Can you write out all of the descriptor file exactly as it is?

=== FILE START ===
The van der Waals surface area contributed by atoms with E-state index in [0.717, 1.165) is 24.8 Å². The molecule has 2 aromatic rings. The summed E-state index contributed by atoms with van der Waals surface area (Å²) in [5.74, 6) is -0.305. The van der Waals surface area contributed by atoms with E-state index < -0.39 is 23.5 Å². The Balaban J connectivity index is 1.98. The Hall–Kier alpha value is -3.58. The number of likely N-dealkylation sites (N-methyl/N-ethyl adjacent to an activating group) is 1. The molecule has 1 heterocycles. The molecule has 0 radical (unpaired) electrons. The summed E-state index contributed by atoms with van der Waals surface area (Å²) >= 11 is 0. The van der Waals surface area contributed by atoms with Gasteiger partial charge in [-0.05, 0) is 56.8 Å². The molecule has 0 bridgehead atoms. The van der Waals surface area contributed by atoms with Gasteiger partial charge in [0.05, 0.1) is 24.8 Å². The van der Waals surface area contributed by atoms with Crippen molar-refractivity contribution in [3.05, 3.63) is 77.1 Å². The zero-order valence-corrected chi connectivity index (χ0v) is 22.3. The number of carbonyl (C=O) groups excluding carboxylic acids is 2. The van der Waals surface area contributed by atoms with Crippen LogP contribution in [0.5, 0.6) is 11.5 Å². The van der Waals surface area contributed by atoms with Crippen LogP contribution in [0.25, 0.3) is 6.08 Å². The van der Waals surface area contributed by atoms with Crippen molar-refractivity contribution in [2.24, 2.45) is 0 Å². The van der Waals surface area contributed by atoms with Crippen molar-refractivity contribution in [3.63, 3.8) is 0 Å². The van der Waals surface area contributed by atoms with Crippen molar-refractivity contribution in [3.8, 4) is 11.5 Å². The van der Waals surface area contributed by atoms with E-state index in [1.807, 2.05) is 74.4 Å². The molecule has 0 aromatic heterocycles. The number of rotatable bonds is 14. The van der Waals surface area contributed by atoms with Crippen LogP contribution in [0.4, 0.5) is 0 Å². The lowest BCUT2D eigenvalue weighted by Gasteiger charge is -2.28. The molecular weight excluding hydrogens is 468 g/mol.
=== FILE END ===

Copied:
The van der Waals surface area contributed by atoms with E-state index in [0.717, 1.165) is 24.8 Å². The molecule has 2 aromatic rings. The summed E-state index contributed by atoms with van der Waals surface area (Å²) in [5.74, 6) is -0.305. The van der Waals surface area contributed by atoms with E-state index < -0.39 is 23.5 Å². The Balaban J connectivity index is 1.98. The Hall–Kier alpha value is -3.58. The number of likely N-dealkylation sites (N-methyl/N-ethyl adjacent to an activating group) is 1. The molecule has 1 heterocycles. The molecule has 0 radical (unpaired) electrons. The summed E-state index contributed by atoms with van der Waals surface area (Å²) >= 11 is 0. The van der Waals surface area contributed by atoms with Gasteiger partial charge in [-0.05, 0) is 56.8 Å². The molecule has 0 bridgehead atoms. The van der Waals surface area contributed by atoms with Gasteiger partial charge in [0.05, 0.1) is 24.8 Å². The van der Waals surface area contributed by atoms with Crippen molar-refractivity contribution in [3.05, 3.63) is 77.1 Å². The zero-order valence-corrected chi connectivity index (χ0v) is 22.3. The number of carbonyl (C=O) groups excluding carboxylic acids is 2. The van der Waals surface area contributed by atoms with Crippen LogP contribution in [0.5, 0.6) is 11.5 Å². The van der Waals surface area contributed by atoms with Crippen LogP contribution in [0.25, 0.3) is 6.08 Å². The van der Waals surface area contributed by atoms with Crippen molar-refractivity contribution in [2.24, 2.45) is 0 Å². The van der Waals surface area contributed by atoms with Crippen molar-refractivity contribution in [3.63, 3.8) is 0 Å². The van der Waals surface area contributed by atoms with Crippen molar-refractivity contribution in [3.8, 4) is 11.5 Å². The van der Waals surface area contributed by atoms with E-state index in [1.807, 2.05) is 74.4 Å². The molecule has 0 aromatic heterocycles. The number of rotatable bonds is 14. The van der Waals surface area contributed by atoms with Crippen LogP contribution in [0.4, 0.5) is 0 Å². The lowest BCUT2D eigenvalue weighted by Gasteiger charge is -2.28. The molecular weight excluding hydrogens is 468 g/mol.